First Things First

by Creation Museum on November 25, 2003

Where do you begin—in life, in decisions, in finding answers—or in the world’s most unusual museum, now under construction near Cincinnati?

At other museums, the first exhibits are fairly routine. Perhaps a terrifying dinosaur that supposedly lived 300 million years ago, or a “time display” that shows man’s existence as a fleck of paint at the end of the yardstick of time.

The first exhibit is the key to every museum, laying the foundation to the message of the rest of the museum. The ultimate goal of most museums is to subtly indoctrinate guests in the “fact” of natural history that stretches for millions of years, without ever honestly admitting this goal.

The first exhibit is pretty important.

Presumptuous presuppositions

So where should AiG begin its “answers” museum?

Answers in Genesis is all about beginnings—especially the Book of Genesis. Yet before guests begin their “walk through the 7 C’s of biblical history”—before they see Adam naming the dinosaurs or Cain’s descendants mocking a worldwide Flood, guests need to dig a little deeper, into the recesses of their own minds.

They need to look into their hearts, where they’ll find the root issue in today’s battle for biblical history.

Why don’t modern people—including many Christians—believe the plain teaching of Scripture about God’s creation and man’s early history? Why do they believe the prevailing evolutionary view about life on earth millions of years ago?

The answer is their starting points (or technically, their “presuppositions”—things we accept as true without proof).

When guests come to AiG’s Creation Museum, the first thing they will see, after they pass through the lobby and walk through the turnstile, is an eye-catching display of the world we see today (soaring rock layers, a huge dinosaur dig site, etc.)—along with questions, lots of questions.

If the rest of the museum is going to have any impact, the first thing that guests must recognize is the critical role of “starting points” in our thinking.

The dig site


So the first thing that guests will see in the Creation Museum is not a Bible display or a scene from the Garden of Eden. No, they’ll wind through a narrow gorge in the Grand Canyon, which will then open into a large open space—a huge fossil dig, with paleontologists uncovering the bones of a massive 30-foot stegosaur.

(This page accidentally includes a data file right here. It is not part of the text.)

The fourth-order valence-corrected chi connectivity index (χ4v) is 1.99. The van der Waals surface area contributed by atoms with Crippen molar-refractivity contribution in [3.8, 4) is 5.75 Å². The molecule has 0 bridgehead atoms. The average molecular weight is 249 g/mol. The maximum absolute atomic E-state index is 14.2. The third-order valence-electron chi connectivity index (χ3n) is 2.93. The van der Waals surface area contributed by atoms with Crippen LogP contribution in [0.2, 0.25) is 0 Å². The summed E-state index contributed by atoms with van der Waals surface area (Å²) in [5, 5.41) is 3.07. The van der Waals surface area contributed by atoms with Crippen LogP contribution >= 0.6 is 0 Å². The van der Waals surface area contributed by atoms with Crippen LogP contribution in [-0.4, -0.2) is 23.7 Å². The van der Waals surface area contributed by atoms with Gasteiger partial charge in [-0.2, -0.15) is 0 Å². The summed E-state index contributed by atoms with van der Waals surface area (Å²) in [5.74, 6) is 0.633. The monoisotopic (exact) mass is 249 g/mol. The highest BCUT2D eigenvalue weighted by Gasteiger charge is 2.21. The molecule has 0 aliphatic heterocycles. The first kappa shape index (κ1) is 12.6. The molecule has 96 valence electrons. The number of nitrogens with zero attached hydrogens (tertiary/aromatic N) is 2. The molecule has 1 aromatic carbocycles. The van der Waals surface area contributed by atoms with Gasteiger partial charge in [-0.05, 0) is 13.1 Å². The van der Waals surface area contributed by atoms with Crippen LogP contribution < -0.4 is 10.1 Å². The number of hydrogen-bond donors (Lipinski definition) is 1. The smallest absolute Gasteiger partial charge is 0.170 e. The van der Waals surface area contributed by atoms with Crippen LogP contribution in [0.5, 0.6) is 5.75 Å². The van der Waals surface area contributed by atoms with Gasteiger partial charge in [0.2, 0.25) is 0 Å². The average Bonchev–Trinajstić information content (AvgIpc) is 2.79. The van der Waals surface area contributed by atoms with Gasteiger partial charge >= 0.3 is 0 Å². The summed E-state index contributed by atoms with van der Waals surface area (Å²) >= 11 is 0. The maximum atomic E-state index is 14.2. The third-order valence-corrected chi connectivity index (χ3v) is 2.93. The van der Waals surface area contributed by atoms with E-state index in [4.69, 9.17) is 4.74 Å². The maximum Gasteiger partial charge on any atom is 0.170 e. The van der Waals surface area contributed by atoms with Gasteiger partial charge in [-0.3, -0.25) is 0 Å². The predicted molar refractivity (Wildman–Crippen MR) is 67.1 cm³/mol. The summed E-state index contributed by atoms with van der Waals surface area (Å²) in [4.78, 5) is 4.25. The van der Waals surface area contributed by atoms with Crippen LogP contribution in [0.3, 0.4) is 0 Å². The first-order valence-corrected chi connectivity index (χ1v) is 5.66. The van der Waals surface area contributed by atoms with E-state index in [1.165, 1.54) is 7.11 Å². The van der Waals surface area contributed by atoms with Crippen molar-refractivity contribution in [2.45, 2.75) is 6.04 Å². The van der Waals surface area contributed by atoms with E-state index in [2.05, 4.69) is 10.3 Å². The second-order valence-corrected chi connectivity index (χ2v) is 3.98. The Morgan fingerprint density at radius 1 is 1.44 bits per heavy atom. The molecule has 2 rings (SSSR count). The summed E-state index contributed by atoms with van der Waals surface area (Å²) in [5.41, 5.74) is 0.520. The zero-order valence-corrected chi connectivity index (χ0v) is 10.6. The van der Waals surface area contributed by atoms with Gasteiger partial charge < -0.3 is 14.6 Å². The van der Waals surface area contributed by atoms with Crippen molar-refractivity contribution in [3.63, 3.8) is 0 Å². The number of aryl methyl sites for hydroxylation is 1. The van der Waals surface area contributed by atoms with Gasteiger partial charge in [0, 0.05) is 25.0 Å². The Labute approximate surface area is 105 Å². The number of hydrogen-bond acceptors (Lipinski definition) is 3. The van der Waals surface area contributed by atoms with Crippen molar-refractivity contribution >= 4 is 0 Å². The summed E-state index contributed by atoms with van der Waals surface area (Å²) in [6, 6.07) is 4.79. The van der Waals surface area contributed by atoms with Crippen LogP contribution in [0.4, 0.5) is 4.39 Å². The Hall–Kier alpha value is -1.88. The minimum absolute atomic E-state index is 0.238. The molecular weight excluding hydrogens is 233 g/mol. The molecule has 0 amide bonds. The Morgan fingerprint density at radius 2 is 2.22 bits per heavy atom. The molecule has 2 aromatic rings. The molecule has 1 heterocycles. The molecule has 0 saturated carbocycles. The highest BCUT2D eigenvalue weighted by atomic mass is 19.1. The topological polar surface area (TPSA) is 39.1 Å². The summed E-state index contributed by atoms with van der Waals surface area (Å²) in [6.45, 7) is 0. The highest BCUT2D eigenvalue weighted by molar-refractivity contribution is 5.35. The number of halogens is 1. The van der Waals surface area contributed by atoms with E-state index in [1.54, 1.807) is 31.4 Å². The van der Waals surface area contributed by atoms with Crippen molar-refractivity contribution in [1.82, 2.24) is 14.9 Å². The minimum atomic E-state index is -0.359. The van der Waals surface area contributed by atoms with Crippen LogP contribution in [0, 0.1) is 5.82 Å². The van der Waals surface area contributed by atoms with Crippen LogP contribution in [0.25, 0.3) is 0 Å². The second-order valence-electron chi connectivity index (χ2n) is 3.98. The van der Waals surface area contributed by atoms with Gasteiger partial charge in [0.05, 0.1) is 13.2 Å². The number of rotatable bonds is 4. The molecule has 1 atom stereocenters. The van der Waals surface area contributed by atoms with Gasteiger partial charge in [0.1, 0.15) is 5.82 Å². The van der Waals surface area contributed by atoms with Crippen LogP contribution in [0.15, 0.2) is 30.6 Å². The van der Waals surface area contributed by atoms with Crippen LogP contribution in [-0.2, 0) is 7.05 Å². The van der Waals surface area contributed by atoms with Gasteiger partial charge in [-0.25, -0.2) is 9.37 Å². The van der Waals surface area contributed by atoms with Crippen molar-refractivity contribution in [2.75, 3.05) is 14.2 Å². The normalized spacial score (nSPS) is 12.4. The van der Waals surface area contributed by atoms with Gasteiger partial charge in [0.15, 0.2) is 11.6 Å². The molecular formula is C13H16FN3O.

All around are scattered examples of fossils and artifacts we find today, with questions attached: “Rock layers—a long time and a little water, or a lot of water and a little time?” “Footprints—humans or our apelike ancestors?” “Cave art—the work of prehistoric brutes or modern humans?” and so on.

Meanwhile, guests will see two paleontologists on their hands and knees, carefully working on the stegosaur. One scientist believes in biblical creation and the other believes that dinosaurs died millions of years ago. Both will explain the work that they’re doing.

Behind them on the screen will appear striking images of past volcanoes, earthquakes, floods, etc. The video will display the shocking contrast between what paleontologists know about fossils today and what they reconstruct based on their own starting points.

The point of the exhibit is clear: what are our starting points? This dig exhibit is the key to the Creation Museum—“the world’s most unusual museum.” It is the key to giving answers that will confront our culture, pry open the door of skeptics’ hearts to the gospel, and challenge believers to let God’s Word be the authority in every area of their lives (including their understanding of history, science and the world around them).

Starting points

Few people realize the critical role that beliefs play in reconstructing our past. Fossils don’t come with labels on them saying, “I’m 250 million years old.”

Unlike other sciences, such as “rocket science” that puts men on the moon or “food science” that puts pasteurized milk in our refrigerators, historical science cannot repeat and test in the laboratory. Historical events cannot be repeated.

Museum guests will begin to see the assumptions that geologists, paleontologists and other “historical scientists” must make—assumptions about how rock layers are formed, assumptions about how radioactive elements break down over time (e.g. dating techniques), and so on.

Reaching correct conclusions about ancient history requires the correct starting point.

What assumptions do scientists make when they talk about events “hundreds of millions of years ago”? Do they have the right starting point? Is there a better starting point that makes more sense of the world we see today?

The first exhibit at the Creation Museum will challenge guests to begin evaluating the very deepest thoughts of their hearts. Our aim, by God's grace, is a complete revolution in the hearts of our guests, a change of heart and mind that will change their lives forever.

It won’t be easy. But it all begins with the heart.

What will be the next surprising exhibit in the world’s most unusual museum?y tuned.